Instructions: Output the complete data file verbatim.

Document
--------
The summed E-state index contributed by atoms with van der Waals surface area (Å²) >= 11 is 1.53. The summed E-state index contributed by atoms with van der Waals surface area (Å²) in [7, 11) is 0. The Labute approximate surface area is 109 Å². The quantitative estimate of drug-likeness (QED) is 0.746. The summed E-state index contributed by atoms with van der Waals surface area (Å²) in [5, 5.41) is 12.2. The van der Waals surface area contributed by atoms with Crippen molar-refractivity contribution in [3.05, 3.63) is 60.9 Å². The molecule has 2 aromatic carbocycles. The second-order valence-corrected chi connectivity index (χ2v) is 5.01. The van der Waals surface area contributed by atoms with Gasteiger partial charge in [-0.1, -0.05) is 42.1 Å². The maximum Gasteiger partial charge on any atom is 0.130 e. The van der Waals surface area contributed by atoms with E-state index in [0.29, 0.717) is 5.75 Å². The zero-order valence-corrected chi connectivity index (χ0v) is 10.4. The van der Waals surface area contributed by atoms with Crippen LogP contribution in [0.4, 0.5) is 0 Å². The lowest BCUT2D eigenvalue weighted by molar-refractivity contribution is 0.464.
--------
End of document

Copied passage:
The summed E-state index contributed by atoms with van der Waals surface area (Å²) >= 11 is 1.53. The summed E-state index contributed by atoms with van der Waals surface area (Å²) in [7, 11) is 0. The Labute approximate surface area is 109 Å². The quantitative estimate of drug-likeness (QED) is 0.746. The summed E-state index contributed by atoms with van der Waals surface area (Å²) in [5, 5.41) is 12.2. The van der Waals surface area contributed by atoms with Crippen molar-refractivity contribution in [3.05, 3.63) is 60.9 Å². The molecule has 2 aromatic carbocycles. The second-order valence-corrected chi connectivity index (χ2v) is 5.01. The van der Waals surface area contributed by atoms with Gasteiger partial charge in [-0.1, -0.05) is 42.1 Å². The maximum Gasteiger partial charge on any atom is 0.130 e. The van der Waals surface area contributed by atoms with E-state index in [0.29, 0.717) is 5.75 Å². The zero-order valence-corrected chi connectivity index (χ0v) is 10.4. The van der Waals surface area contributed by atoms with Crippen LogP contribution in [0.4, 0.5) is 0 Å². The lowest BCUT2D eigenvalue weighted by molar-refractivity contribution is 0.464.